by Mark Gabrish Conlan • Copyright © 2011 by Mark Gabrish Conlan • All rights reserved
Alas, when they made Devil in the Flesh II two years later, they couldn’t or wouldn’t use Rose MacGowan again; instead one Jodi Lyn O’Keefe played Debbie (on their page for this movie imdb.com gives the character’s last name as “Strong” instead of “Strand”), and she gave the character a much more “surface” reading, more blatantly sexual and openly vicious without the relative subtleties MacGowan brought to the part — though that may be due to writer Richard Brandes (who was clearly the auteur for both films and is credited with writing this one solo) making the character clearly more demented and easier to see through this time out — not that anybody actually does until the final reels!
Part of the problem is that Brandes all too blatantly recycled all the plot points from his first film, though this one takes place in college instead of high school — there’s the demented anti-heroine, the older teacher she gets a romantic obsession on (this time it’s published author Sam Deckner, played by Jsu Garcia — he’s a good deal sexier than Alex McArthur and his multicultural name is fascinating enough), the blonde girlfriend of her crush object whom she has to eliminate, her own female friend — this time roommate Laney (Jeanette Brox), whom Debbie introduces to alcohol, drugs and partying, and who I thought was by far the most sympathetic character in the film and the one I most felt for as Debbie lured her down the primrose path and ended up with the two of them getting in a fight and Laney taking a header out of their dorm-room window just as she was about to call the cops on Debbie — as well as the authority figure from hell, Sydney Hollings (Christianna Frank), who’s the residential assistant for Debbie’s dorm floor and who takes a dislike to her immediately.
The gimmick this time is that at the start of the film Debbie escaped from the Laughlin asylum where she’d been sent at the end of film one — and where she had, true to form, got a crush on her psychiatrist, Dr. Sims (played by Alex McArthur, also her lust object in the first film), then had a hissy-fit when he didn’t reciprocate and, on her way out, she threw herself in the middle of the road and got a car to stop and pick her up. The car was driven by Tracy Carley (Sarah Lancaster), daughter of a major hotel-chain owner and big donor to Holmby College, and along the way Debbie murders Tracy and assumes her identity — the two women look enough alike that as long as she doesn’t meet anyone who knew the real Tracy, the photo on Tracy’s ID will be close enough people will accept Debbie as Tracy — which they do. This time around there are a few variations — the blonde girlfriend Debbie has to get rid of so she can have her dream man to herself is also Sam’s office assistant, Carla Briggs (Katherine Kendall); thanks to her skills as a hacker (which she learned from her roommate Laney, a computer science major) Debbie fakes e-mails from Sam and Carla to each other saying they want to break up for good; and Debbie actually seduces Sam for a marvelous soft-core porn scene that’s one of the most entertaining parts of this movie. (Later she takes him to bed again, but by that time he’s already seen through her and this second coupling is only her fantasy — though for audience titillation it’s depicted equally lubriciously.)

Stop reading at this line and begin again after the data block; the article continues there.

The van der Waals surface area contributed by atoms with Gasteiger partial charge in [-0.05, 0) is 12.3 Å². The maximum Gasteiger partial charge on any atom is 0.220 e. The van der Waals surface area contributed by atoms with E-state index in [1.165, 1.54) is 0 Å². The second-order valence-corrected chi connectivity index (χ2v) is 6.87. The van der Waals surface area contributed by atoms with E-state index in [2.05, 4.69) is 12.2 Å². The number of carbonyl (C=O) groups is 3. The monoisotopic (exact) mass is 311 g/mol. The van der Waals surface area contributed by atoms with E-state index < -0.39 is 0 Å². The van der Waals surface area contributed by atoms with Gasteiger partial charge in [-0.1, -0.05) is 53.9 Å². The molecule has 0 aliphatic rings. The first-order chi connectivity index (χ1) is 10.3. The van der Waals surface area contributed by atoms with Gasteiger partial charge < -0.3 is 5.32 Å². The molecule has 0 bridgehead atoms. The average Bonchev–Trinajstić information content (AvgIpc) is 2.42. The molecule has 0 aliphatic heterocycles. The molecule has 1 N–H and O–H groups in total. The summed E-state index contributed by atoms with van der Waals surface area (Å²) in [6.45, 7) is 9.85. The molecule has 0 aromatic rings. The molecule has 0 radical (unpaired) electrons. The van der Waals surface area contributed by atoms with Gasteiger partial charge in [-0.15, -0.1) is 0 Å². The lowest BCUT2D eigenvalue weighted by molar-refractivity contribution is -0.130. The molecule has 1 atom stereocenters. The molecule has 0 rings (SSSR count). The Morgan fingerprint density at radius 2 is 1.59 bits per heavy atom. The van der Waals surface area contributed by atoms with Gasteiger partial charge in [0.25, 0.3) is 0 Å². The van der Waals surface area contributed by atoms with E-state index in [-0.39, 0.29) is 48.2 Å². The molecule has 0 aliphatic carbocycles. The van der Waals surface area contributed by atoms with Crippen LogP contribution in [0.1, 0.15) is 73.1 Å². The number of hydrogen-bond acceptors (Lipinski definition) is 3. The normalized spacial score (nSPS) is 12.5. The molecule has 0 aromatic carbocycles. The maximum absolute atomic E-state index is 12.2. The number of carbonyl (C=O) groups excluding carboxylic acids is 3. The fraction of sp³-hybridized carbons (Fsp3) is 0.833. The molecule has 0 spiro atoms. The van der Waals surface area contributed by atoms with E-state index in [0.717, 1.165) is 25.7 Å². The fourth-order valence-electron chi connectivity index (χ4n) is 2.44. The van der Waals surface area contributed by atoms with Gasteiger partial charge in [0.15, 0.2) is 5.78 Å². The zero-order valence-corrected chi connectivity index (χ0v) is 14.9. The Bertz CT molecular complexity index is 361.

Alas, Devil in the Flesh II is as much a remake as it is a sequel, and most of the changes (aside from the substitution of the genuinely hot Jsu Garcia for the bland Alex McArthur as Debbie’s obsession object) weaken the story — not only O’Keefe’s less interesting acting as the title character but also the cops, who instead of two relatively intelligent LAPD detectives are a father-and-son sheriff’s team — dad (Bill Gratton) is grooming his son (Todd Robert Anderson) to take over when he retires, but judging from what we see of the two of them, sonny boy still has a lot to learn: he ends up playing Watson to his dad’s Holmes, constantly making stupid deductions about the case and being shown up by his father’s superior wisdom. What really surprised about Devil in the Flesh II is that, after an ending that was almost a carbon copy of the first one (Debbie goes to Carla’s home and confronts her, Sam rushes over to save his girlfriend, the cops show up but Debbie puts both of them out of commission surprisingly easily, and in the end Sam and Carla wounds her), there’s a tag scene that suggests Brandes and company seriously considered the possibility of a Devil in the Flesh III: Debbie escapes and does her throw-herself-in-the-road number again, this time stopping a car being driven by the dorky-looking Asian chauffeur (Jack Ong) of Mr. Carley (Patrick Pankhurst), the hotel magnate whose daughter she murdered and then impersonated in the opening sequences. Maybe Brandes planned to have Debbie wrench control of the car from out of Ong’s hands and deliberately wreck it, then present herself as the sole survivor of an auto accident that tragically killed her father, and continue to impersonate Tracy Carley, this time to get her hands on the Carley fortune.